With the rise of location-based check-ins from Foursquare, Gowalla, Facebook, Twitter, and others, there's suddenly lots more data that marketers want to parse through to make sense of how consumers are interacting with their brands. Los Angeles-based MomentFeed (www.momentfeed.com) is looking to sort through that data to help marketers better tap into location based, social networking. The firm announced a funding round last week, from DFJ Frontier, DFJ JAIC, Gold Hill Capital, and angel investors Gil Elbaz (Factual), Auren Hoffman (Rapleaf), and Walter Kortschak (Summit Partners), and many others. We talked with Rob Reed, the firm's founder and CEO, about the firm, his experience with AngelList, and where the firm goes next.
First off, where does MomentFeed fit into the location based marketing market?
Rob Reed: The position of MomentFeed, is that it is essentially a layer in the location based services stack. It combines all of the approaches, from a market point of view, that companies like Starbucks, McDonald's, or Walmart would be interested in. They have an interest in all of the data being generated through location based services apps, which give them an opportunity to connect with consumers. However, they want to be impartial, in terms of what those apps are, and whatever ones that consumers are engaging with at locations, they want to have access to that data. So, what we do, is bring all of that data together into a unified, comprehensive solution, so they can manage all of that activity and data in one place. Initially, we're supporting Foursquare, Facebook Places, Gowalla, and Twitter Places. With Twitter Places, we're only aggregating explicit engagement with an actual location, because you need that structural element of the data.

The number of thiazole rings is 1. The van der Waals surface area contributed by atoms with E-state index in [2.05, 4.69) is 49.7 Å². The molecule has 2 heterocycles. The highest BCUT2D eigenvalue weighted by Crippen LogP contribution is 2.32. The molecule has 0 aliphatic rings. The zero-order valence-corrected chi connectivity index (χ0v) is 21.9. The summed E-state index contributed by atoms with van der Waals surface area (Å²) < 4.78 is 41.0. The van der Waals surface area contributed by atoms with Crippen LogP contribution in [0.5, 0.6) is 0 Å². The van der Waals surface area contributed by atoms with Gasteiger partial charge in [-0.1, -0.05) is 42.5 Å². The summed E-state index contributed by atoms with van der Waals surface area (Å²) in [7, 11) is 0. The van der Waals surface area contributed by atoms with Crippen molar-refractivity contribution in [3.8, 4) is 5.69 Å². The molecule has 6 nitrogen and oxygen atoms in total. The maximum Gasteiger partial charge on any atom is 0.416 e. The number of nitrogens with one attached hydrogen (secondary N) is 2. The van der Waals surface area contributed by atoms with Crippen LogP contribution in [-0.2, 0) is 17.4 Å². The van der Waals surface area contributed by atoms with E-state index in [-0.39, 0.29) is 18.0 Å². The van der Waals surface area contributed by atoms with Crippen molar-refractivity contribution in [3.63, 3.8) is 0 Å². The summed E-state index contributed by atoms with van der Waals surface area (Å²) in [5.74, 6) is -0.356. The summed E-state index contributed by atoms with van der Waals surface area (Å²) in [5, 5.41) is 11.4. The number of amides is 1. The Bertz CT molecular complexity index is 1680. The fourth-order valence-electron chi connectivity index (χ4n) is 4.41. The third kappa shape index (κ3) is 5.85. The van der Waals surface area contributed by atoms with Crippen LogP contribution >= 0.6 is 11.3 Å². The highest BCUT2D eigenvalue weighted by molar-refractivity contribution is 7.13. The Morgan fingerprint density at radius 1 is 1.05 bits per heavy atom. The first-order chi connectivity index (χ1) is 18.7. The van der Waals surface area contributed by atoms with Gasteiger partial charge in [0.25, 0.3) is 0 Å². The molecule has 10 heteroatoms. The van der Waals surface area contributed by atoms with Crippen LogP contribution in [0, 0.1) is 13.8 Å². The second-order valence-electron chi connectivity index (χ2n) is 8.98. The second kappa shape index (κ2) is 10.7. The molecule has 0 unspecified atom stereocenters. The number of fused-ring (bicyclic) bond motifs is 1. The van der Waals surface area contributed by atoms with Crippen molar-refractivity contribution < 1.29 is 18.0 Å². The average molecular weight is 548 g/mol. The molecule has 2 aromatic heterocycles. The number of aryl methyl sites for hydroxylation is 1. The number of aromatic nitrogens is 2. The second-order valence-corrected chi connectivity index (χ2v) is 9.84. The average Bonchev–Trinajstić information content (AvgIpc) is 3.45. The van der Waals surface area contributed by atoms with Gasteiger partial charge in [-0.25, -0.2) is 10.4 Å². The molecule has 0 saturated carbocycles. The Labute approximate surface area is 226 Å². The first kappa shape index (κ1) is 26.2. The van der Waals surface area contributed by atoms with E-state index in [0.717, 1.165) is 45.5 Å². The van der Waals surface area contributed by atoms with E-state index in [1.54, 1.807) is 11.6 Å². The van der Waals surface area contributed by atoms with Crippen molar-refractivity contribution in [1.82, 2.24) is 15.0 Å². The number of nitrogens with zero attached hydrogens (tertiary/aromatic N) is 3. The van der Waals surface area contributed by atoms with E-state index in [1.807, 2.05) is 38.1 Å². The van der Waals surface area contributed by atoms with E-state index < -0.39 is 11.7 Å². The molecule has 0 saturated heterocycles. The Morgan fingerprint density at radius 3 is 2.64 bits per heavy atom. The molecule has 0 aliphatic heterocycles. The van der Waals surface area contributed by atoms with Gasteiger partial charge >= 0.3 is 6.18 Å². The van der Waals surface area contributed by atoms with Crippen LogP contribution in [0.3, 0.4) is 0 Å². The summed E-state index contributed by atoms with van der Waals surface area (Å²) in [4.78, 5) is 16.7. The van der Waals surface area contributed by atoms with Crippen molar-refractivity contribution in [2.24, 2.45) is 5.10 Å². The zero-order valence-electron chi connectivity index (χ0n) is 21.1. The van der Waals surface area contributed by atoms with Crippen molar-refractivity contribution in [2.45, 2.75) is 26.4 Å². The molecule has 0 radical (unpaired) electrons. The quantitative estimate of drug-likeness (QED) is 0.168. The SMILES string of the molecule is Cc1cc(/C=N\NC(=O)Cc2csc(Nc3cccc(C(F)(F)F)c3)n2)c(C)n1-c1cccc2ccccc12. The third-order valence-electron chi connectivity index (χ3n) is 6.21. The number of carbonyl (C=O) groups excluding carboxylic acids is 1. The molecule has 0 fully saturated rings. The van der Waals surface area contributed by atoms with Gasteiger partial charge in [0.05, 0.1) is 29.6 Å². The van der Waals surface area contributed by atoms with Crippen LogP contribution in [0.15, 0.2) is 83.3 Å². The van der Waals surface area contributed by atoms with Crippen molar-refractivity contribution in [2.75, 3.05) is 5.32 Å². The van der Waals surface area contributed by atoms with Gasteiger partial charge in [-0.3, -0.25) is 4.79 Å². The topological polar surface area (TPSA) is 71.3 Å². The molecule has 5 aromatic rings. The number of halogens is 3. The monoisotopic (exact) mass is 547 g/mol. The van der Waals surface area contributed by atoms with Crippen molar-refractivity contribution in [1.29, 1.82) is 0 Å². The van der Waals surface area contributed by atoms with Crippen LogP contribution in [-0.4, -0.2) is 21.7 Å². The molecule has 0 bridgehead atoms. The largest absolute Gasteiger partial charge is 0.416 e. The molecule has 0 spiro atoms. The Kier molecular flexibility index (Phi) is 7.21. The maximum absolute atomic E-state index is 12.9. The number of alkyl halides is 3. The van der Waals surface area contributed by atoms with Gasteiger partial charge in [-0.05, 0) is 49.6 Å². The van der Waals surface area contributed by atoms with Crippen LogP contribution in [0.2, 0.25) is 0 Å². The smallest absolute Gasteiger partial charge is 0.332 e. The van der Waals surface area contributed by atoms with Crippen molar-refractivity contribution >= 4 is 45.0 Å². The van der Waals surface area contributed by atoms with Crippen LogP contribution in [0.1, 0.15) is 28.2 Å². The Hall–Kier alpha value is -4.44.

How did the company come about?
Rob Reed: I was doing social media strategy consulting from 2007 until 2009, what I would really characterize as Social Media 1.0. That occurred as what I might consider as the end of the PC era, where people were using browsers and PCs to get online. Now, what we've entered is actually Social Media 2.0, which is based on your mobile device, and it's app based. It's dealing with things that are happening in the real world. There are tools and solutions needed to handle Social Media 1.0, but what MomentFeed is, is a solution to handle Social Media 2.0. All of the activity we're monitoring, and ways we're engaging and allowing clients to engage with consumers are 100 percent through their smart phone. That's all we care about--tracking what a consumer is doing on their smartphone, as they engage with various brands.
What’s your prior experience?
Rob Reed: I was at Zumbox, where I was VP of Marketing and Government Relations. I was there from when the company launched until March of 2010, when I left to start MomentFeed. That was in addition to the social media work I'd done. Zumbox was essentially the USPS online, where we had networked street addresses so that email cloud flow online the same way as it did offline. That was really my first experience working with a technology that was merging the digital and physical worlds. That, combined with being early on the social web, was the nexus from where MomentFeed came about.
Could you give an example of how a customer might use your service?
Rob Reed: Starbucks seems to be a good example, though they are not a client. They have tens of thousands of locations around the world, and the first thing we do is we get those locations into our database, and then match each of those addresses to their corresponding venue on Foursquare, Facebook Places, Gowalla, and Twitter. That essentially creates a unique, venue ID at MomentFeed, so a brand could see all of the customer engagements at each and every location on a comprehensive basis. That might be check-ins, that might be photos, reviews, likes, all of those things are in one place. So, that first part is just understanding how to engage, where, what platforms they are engaging on, and what the value of that is. We help them figure out what is driving that consumer behavior, and how to participate in those engagements, whether that is through a Foursquare special, incentives to check-ins for discounts, and so on. Once you start doing that, it also allows you to get a sense of the ROI from that marketing activity. For the first time, that social media activity is actually taking place at the point of sale. That's really what Social Media 2.0 affords for these types of brands, the ability to tie social activity to actual transactions.